Schools that are returning to in-person learning are busy putting together their back to school lists. At the top of those lists should be measures to ensure the health and safety of teachers, other school staff and students.

State Sen. Paul Schimpf, R-Waterloo, and Regional Superintendent of Schools Kelton Davis in a recent editorial demanded the governor issue liability protections to protect schools from potential lawsuits. However, what they fail to mention is that Illinois schools already enjoy liability protections that shield them from lawsuits.

Under the state’s Tort Immunity Act, schools have liability protections which protect them from potential lawsuits. Under the law, plaintiffs are required to show the school district acted with willful and wanton negligence. We should not be giving them extra cover.

A recent national poll even reveals that a majority of people don’t think shielding wrongdoers from accountability is a good idea. In fact, 69 percent of those polled think that giving sweeping liability protections is a bad idea.

Despite the claims that a potential wave of COVID-related lawsuits may be coming, a new analysis of national court data shows that only a small fraction of total cases filed have been related to COVID injuries and/or deaths, while 59 percent of all the cases involve insurance companies (such as business-to-business lawsuits), civil rights violations (such as people challenging stay-at-home orders) or individuals in prison seeking better pandemic protections.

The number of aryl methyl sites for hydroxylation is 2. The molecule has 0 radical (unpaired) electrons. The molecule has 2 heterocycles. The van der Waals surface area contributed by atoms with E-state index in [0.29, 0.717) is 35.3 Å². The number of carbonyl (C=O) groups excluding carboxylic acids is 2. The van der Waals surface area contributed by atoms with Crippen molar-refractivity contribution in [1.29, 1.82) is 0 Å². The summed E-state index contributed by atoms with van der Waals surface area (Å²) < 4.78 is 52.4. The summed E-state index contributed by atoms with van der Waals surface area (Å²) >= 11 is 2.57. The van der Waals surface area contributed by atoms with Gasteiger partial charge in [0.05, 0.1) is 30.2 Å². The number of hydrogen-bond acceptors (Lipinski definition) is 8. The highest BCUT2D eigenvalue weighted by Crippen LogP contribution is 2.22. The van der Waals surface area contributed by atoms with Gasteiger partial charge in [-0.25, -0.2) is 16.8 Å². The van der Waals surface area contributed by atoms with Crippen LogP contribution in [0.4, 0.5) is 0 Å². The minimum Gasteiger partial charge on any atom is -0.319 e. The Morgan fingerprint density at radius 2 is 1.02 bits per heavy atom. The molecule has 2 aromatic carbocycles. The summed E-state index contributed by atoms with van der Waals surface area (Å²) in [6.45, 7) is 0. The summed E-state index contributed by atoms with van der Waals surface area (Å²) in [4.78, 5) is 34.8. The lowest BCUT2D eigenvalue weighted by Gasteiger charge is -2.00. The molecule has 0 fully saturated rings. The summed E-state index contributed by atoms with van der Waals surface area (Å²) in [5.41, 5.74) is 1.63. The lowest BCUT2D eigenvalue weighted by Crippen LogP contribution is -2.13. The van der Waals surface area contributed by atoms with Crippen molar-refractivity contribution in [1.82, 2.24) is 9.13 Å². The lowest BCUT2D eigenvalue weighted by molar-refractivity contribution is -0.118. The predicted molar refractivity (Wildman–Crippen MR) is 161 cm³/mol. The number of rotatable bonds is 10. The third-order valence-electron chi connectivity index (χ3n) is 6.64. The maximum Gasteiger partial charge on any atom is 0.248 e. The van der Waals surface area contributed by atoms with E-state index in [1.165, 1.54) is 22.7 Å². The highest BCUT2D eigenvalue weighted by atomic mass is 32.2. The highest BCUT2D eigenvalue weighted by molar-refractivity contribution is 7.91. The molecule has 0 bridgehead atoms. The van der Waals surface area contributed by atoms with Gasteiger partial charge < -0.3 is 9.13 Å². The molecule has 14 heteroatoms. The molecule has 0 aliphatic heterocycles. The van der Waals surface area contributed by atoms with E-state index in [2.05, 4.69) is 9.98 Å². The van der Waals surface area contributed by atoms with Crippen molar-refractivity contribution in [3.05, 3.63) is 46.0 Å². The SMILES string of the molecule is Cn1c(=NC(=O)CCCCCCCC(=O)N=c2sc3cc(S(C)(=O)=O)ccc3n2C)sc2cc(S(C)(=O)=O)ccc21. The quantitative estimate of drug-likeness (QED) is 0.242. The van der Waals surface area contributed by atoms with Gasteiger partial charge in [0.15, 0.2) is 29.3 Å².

And, it is worth noting, contrary to those who claim Illinois courts are overrun with civil lawsuits, the number of such filings has dropped 46 percent since 2010.

Parents don’t want to send their kids to schools that may try to cut corners on safety, nor do teachers and support personnel want to work without the confidence districts have done everything reasonably possible to keep students and staff healthy.

Clear, enforceable standards are what will help us get a handle on this worsening pandemic, but instead Senator Schimpf and Superintendent Davis are seeking to remove the only measure of accountability that remains to encourage schools to act reasonably.

Any proposal to give sweeping liability immunity to school districts will increase infection rates, make students and staff less safe and prolong the pandemic because schools will be allowed to act unreasonably knowing they are immune from accountability.

The Illinois State Board of Education (ISBE) and the Illinois Department of Public Health (IDPH) have issued their guidelines on safety measures, such as face coverings, hand washing and social distancing, and schools must adhere to these safety guidelines. If they do, they won’t have to worry about needing additional liability protections.

The laws in Illinois provide generous protections against lawsuits against school districts. Providing schools with additional liability protections, should they resume in-person classes, should not be on the back to school list.

Larry R. Rogers, Jr.

President, Illinois Trial Lawyers Association